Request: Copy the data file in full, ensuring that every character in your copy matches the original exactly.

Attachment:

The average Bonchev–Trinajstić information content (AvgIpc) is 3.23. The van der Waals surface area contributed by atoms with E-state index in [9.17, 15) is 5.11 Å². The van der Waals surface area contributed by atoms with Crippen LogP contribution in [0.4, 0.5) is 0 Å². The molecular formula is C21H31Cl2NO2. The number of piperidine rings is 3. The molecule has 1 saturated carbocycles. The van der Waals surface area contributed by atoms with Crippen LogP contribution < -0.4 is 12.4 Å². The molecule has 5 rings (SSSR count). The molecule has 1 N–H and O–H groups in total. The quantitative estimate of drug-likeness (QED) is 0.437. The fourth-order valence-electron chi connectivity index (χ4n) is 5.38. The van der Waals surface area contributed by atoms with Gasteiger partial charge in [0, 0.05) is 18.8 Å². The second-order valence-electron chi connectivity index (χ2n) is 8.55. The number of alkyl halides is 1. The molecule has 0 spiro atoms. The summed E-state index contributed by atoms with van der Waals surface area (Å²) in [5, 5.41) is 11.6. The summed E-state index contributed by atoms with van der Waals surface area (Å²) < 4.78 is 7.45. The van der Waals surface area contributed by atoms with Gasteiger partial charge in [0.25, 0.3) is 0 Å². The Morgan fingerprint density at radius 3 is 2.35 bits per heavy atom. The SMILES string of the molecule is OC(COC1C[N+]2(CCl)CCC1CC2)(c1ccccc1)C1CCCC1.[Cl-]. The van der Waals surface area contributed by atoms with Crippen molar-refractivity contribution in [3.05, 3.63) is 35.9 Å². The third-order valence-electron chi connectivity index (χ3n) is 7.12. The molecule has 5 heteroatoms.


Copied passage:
The average Bonchev–Trinajstić information content (AvgIpc) is 3.23. The van der Waals surface area contributed by atoms with E-state index in [9.17, 15) is 5.11 Å². The van der Waals surface area contributed by atoms with Crippen LogP contribution in [0.4, 0.5) is 0 Å². The molecular formula is C21H31Cl2NO2. The number of piperidine rings is 3. The molecule has 1 saturated carbocycles. The van der Waals surface area contributed by atoms with Crippen LogP contribution < -0.4 is 12.4 Å². The molecule has 5 rings (SSSR count). The molecule has 1 N–H and O–H groups in total. The quantitative estimate of drug-likeness (QED) is 0.437. The fourth-order valence-electron chi connectivity index (χ4n) is 5.38. The van der Waals surface area contributed by atoms with Gasteiger partial charge in [0, 0.05) is 18.8 Å². The second-order valence-electron chi connectivity index (χ2n) is 8.55. The number of alkyl halides is 1. The molecule has 0 spiro atoms. The summed E-state index contributed by atoms with van der Waals surface area (Å²) in [5, 5.41) is 11.6. The summed E-state index contributed by atoms with van der Waals surface area (Å²) < 4.78 is 7.45. The van der Waals surface area contributed by atoms with Gasteiger partial charge in [0.25, 0.3) is 0 Å². The Morgan fingerprint density at radius 3 is 2.35 bits per heavy atom. The SMILES string of the molecule is OC(COC1C[N+]2(CCl)CCC1CC2)(c1ccccc1)C1CCCC1.[Cl-]. The van der Waals surface area contributed by atoms with Crippen molar-refractivity contribution in [3.05, 3.63) is 35.9 Å². The third-order valence-electron chi connectivity index (χ3n) is 7.12. The molecule has 5 heteroatoms.